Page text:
Prescription Drug Cost Sharing

Associations with Medication and Medical Utilization and Spending and Health

Published in: JAMA, The Journal of the American Medical Association, v. 298, no. 1, July 4, 2007, p. 61-69, E1-E18

Posted on RAND.org on January 01, 2007

by Dana P. Goldman, Geoffrey F. Joyce, Yuhui Zheng

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This article was published outside of RAND. The full text of the article can be found at the link above.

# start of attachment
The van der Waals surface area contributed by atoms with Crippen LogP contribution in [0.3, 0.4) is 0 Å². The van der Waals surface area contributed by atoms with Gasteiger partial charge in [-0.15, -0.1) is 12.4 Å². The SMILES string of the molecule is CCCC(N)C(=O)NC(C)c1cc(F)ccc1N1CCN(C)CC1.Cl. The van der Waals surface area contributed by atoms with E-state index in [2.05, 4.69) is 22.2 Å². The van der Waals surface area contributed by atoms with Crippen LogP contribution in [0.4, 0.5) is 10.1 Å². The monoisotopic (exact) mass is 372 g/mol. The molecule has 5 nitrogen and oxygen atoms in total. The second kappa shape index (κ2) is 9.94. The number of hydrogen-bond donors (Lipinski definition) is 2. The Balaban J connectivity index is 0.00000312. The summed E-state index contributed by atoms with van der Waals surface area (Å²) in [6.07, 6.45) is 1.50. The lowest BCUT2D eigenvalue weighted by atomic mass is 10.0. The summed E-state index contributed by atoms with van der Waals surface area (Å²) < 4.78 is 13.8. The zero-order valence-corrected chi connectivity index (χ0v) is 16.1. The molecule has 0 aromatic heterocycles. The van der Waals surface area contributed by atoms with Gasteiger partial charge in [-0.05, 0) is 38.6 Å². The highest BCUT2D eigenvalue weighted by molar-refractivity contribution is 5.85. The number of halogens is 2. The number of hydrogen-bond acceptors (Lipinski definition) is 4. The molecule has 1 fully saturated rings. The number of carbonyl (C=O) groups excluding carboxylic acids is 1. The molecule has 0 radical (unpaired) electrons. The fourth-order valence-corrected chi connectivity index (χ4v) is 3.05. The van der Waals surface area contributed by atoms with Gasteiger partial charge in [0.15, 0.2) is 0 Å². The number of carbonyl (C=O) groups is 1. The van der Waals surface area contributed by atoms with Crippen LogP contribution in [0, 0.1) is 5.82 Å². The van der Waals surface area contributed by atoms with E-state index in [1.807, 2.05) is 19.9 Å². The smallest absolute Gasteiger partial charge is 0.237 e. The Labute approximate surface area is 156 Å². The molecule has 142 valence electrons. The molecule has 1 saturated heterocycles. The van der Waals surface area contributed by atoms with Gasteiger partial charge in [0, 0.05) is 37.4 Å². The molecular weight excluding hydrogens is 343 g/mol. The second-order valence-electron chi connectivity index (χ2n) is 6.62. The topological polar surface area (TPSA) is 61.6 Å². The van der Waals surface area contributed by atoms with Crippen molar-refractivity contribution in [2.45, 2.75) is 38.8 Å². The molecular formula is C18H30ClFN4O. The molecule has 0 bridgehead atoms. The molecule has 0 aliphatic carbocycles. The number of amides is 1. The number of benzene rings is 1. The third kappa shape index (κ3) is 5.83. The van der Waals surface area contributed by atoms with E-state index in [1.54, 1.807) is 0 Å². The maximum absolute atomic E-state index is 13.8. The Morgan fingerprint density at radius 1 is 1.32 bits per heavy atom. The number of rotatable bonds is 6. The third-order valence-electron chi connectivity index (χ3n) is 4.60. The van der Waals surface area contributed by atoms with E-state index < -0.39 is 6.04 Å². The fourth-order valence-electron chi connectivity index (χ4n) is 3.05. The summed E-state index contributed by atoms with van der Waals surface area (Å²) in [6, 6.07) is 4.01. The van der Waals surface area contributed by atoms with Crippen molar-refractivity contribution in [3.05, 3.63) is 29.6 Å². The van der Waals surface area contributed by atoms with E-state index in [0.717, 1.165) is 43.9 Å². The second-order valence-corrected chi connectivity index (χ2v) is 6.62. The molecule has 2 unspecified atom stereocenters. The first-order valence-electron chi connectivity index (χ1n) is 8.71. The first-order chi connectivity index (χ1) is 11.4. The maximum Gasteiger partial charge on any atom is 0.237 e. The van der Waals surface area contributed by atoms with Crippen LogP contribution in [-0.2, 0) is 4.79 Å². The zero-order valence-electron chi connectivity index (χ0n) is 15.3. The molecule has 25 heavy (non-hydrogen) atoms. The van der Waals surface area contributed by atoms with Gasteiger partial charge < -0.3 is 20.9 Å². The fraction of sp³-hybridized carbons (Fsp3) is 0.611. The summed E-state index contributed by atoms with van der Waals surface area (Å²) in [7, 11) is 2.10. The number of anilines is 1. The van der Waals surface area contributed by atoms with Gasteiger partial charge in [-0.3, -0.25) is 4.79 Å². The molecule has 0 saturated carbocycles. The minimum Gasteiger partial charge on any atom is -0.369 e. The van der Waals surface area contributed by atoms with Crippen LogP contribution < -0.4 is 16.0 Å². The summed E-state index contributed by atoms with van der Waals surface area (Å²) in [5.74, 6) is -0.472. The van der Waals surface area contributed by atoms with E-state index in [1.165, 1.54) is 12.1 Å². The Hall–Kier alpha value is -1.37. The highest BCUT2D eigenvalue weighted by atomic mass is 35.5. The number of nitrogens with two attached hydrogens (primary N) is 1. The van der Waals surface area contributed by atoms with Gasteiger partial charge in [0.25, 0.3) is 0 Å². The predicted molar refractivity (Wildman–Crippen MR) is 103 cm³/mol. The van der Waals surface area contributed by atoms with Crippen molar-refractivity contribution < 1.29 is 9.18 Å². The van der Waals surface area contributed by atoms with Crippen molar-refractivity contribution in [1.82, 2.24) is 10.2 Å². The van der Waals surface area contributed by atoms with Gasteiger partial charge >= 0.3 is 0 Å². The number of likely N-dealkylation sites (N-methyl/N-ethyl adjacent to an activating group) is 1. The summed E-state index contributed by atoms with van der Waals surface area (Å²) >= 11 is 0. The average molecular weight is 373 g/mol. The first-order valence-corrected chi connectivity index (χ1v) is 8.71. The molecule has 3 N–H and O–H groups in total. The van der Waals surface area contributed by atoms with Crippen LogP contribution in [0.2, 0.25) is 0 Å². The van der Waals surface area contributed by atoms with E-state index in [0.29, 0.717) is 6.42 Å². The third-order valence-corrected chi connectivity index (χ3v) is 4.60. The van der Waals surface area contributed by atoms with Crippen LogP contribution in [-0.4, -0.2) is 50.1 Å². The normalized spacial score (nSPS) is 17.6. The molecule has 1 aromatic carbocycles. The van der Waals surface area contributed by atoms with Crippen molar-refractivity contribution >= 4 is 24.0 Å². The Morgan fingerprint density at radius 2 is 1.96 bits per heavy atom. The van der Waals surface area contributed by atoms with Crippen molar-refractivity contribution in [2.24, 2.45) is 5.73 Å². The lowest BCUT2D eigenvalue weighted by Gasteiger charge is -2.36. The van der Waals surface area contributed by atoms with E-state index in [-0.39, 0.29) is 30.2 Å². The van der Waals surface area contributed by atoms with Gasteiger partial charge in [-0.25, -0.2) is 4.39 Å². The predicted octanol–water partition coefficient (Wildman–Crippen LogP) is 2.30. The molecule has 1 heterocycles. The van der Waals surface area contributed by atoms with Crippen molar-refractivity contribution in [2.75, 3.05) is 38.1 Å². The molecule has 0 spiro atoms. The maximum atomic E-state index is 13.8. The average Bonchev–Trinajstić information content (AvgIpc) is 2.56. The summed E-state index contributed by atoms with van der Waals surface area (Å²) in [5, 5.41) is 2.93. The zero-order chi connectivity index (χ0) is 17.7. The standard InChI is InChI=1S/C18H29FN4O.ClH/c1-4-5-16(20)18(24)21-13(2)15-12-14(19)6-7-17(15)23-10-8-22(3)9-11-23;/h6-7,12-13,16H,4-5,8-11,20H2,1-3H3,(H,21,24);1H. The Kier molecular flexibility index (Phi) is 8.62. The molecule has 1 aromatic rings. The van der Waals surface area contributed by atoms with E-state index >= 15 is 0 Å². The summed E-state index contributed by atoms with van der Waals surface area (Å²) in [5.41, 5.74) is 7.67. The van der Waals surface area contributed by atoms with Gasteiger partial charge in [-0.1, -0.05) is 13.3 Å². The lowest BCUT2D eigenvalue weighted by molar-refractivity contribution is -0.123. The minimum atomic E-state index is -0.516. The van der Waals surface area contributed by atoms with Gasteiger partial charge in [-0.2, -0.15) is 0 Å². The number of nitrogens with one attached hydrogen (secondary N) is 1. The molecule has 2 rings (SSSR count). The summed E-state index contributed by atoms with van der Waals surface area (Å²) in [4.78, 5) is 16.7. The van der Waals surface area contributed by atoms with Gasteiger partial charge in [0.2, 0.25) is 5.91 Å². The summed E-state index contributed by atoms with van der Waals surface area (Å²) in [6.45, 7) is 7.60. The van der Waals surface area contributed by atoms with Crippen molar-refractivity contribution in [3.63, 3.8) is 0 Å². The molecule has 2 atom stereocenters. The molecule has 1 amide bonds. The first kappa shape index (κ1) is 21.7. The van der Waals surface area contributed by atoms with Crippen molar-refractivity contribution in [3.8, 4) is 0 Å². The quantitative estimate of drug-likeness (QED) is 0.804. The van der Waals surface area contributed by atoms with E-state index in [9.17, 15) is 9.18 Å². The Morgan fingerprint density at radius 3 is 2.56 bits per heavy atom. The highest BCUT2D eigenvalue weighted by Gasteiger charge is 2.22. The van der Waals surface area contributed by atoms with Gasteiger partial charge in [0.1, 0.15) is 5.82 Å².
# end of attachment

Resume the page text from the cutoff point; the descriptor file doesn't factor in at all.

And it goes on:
CONTEXT: Prescription drugs are instrumental to managing and preventing chronic disease. Recent changes in US prescription drug cost sharing could affect access to them. OBJECTIVE: To synthesize published evidence on the associations among cost-sharing features of prescription drug benefits and use of prescription drugs, use of nonpharmaceutical services, and health outcomes. DATA SOURCES: The authors searched PubMed for studies published in English between 1985 and 2006. STUDY SELECTION AND DATA EXTRACTION: Among 923 articles found in the search, we identified 132 articles examining the associations between prescription drug plan cost-containment measures, including co-payments, tiering, or coinsurance (n = 65), pharmacy benefit caps or monthly prescription limits (n = 11), formulary restrictions (n = 41), and reference pricing (n = 16), and salient outcomes, including pharmacy utilization and spending, medical care utilization and spending, and health outcomes. RESULTS: lncreased cost sharing is associated with lower rates of drug treatment, worse adherence among existing users, and more frequent discontinuation of therapy. For each 10% increase in cost sharing, prescription drug spending decreases by 2% to 6%, depending on class of drug and condition of the patient. The reduction in use associated with a benefit cap, which limits either the coverage amount or the number of covered prescriptions, is consistent with other cost-sharing features. For some chronic conditions, higher cost sharing is associated with increased use of medical services, at least for patients with congestive heart failure, lipid disorders, diabetes, and schizophrenia. While low-income groups may be more sensitive to increased cost sharing, there is little evidence to support this contention. CONCLUSIONS: Pharmacy benefit design represents an important public health tool for improving patient treatment and adherence. While increased cost sharing is highly correlated with reductions in pharmacy use, the long-term consequences of benefit changes on health are still uncertain.

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